After childbirth, many women have problems with urinary incontinence. In fact, as many as one in three women will experience leakage when sneezing, coughing, or laughing after they have given birth.

The problem is embarrassing for many women because it causes a change in their lifestyle, but fortunately there are solutions to the problem. One of the easiest – and the most common – solutions is Kegel exercises, which strengthen the pelvic floor muscles and give you more control over your incontinence.

When women decide to add something such as vaginal weights to the routine, it becomes even more effective because the muscles are working harder so that the weights do not fall out.

Although some women feel a little uncomfortable with the thought of these weights being inside of them, the truth is that they are very comfortable and completely pain free. They also work wonders with the effectiveness of the Kegel exercises, and they are easy to learn to use as well.

What Is Urinary Incontinence?

Also called involuntary urination, urinary incontinence is the leakage of urine during certain situations, of which you have no control.

You can leak urine of varying amounts at any time, which is the reason this condition can seriously cramp your lifestyle. There are also many types of urinary incontinence, including the following.

Functional Incontinence

This type of incontinence is caused from certain conditions, which can be either physical or mental. These conditions can include everything from arthritis to dementia, and because you are unable to get to the bathroom on time, you can leak urine in either small or large amounts.

Overflow Incontinence

If you cannot completely empty your bladder, it may be a sign that you have overflow incontinence. With this condition, you may have the unpleasant side effect of dribbling urine, but unfortunately this is not something to be taken lightly. If you are unable to empty your bladder, it is possible for you to get an infection, which means you should see a doctor if you suffer with this condition.

Causes of overflow incontinence include constipation, some medications, weak bladder muscles, nerve damage, and conditions such as tumors or an enlarged prostate, both of which can block the flow of urine.

Stress Incontinence

Stress incontinence is a very common type, and it occurs specifically due to weakened pelvic floor muscles. It can happen in both women and men (yes, men have pelvic floor muscles, too) and occurs because actions such as exercising, laughing, and sneezing put pressure on your bladder.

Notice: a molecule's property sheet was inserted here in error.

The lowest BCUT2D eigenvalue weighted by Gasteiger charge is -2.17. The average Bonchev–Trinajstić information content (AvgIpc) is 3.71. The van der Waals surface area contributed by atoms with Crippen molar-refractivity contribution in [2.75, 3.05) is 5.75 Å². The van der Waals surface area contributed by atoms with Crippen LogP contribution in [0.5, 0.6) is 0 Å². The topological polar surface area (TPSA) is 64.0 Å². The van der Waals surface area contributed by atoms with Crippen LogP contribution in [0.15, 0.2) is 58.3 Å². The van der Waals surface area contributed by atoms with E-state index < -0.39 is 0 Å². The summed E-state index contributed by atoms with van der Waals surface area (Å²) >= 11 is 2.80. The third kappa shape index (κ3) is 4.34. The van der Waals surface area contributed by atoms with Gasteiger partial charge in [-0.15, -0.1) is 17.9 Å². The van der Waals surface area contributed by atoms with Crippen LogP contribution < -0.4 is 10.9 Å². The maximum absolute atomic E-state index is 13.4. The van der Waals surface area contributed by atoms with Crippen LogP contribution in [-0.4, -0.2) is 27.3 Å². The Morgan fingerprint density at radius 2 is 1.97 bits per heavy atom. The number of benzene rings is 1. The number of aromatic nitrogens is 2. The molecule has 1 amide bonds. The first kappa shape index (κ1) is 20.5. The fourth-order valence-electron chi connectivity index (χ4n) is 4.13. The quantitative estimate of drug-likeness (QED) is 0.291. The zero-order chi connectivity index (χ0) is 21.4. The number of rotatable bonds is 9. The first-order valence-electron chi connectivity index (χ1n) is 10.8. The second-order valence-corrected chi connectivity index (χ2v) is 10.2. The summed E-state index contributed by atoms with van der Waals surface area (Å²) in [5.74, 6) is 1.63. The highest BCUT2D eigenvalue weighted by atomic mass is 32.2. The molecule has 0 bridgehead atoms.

For women, stress incontinence is caused by childbirth, pregnancy, being overweight, and even taking certain medications. In men, stress incontinence can be caused by obesity, certain medications, and some types of prostate surgery.

Urge Incontinence

If you feel an urgent need to go to the bathroom and sometimes don’t get there in time, this is known as urge incontinence. Also known as overactive bladder, or OAB, it can be caused by diseases such as diabetes, multiple sclerosis, and even Parkinson’s disease, as well as damage to the nervous system, certain muscles, and of course, the bladder itself.

Even certain medications and infections can cause OAB, and a trip to the doctor’s office is something you’ll want to do quickly if you have this condition.

It is also possible for someone to experience more than one type of incontinence at a time. For instance, women often have both urge incontinence and stress incontinence. Regardless of the type, however, if you are experiencing any of these symptoms, particularly if they have had a negative effect on your lifestyle, it is highly recommended that you see a doctor.

Only a doctor will be able to determine what is causing your incontinence, and more importantly, what you can do about it.

What Causes Urinary Incontinence?

Most people know that urinary incontinence can be the result of pregnancy, childbirth, and certain medications, but there are also other causes, including:

  • Increased age
  • Some foods
  • Severe constipation
  • Changes in the body due to some surgeries
  • Being overweight or inactive
  • Weakened pelvic floor muscles, either before or after menopause

There are also several remedies for reducing or even eliminating urinary incontinence in both men and women, and this includes:

    • Kegel exercises, which are performed to strengthen the pelvic floor muscles
  • Injections that are intended to bulk up your urethral area to help with incontinence